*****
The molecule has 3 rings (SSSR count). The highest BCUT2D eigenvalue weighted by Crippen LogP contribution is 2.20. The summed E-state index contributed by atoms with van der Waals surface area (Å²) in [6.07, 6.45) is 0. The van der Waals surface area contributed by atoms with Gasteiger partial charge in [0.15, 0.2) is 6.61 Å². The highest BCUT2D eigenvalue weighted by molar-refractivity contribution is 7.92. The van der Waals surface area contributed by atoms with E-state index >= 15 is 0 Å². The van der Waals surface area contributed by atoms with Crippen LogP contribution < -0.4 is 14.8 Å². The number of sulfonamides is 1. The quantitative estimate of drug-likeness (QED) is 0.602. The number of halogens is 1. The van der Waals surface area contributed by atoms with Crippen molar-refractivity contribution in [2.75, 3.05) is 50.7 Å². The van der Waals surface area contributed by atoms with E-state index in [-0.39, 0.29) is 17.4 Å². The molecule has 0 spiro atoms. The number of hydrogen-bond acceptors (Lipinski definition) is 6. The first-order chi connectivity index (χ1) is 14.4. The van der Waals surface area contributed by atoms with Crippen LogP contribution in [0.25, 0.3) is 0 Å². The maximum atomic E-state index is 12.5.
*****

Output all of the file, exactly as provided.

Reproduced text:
The molecule has 3 rings (SSSR count). The highest BCUT2D eigenvalue weighted by Crippen LogP contribution is 2.20. The summed E-state index contributed by atoms with van der Waals surface area (Å²) in [6.07, 6.45) is 0. The van der Waals surface area contributed by atoms with Gasteiger partial charge in [0.15, 0.2) is 6.61 Å². The highest BCUT2D eigenvalue weighted by molar-refractivity contribution is 7.92. The van der Waals surface area contributed by atoms with E-state index >= 15 is 0 Å². The van der Waals surface area contributed by atoms with Crippen LogP contribution < -0.4 is 14.8 Å². The number of sulfonamides is 1. The quantitative estimate of drug-likeness (QED) is 0.602. The number of halogens is 1. The van der Waals surface area contributed by atoms with Crippen molar-refractivity contribution in [2.75, 3.05) is 50.7 Å². The van der Waals surface area contributed by atoms with E-state index in [-0.39, 0.29) is 17.4 Å². The molecule has 0 spiro atoms. The number of hydrogen-bond acceptors (Lipinski definition) is 6. The first-order chi connectivity index (χ1) is 14.4. The van der Waals surface area contributed by atoms with Crippen LogP contribution in [0.25, 0.3) is 0 Å². The maximum atomic E-state index is 12.5.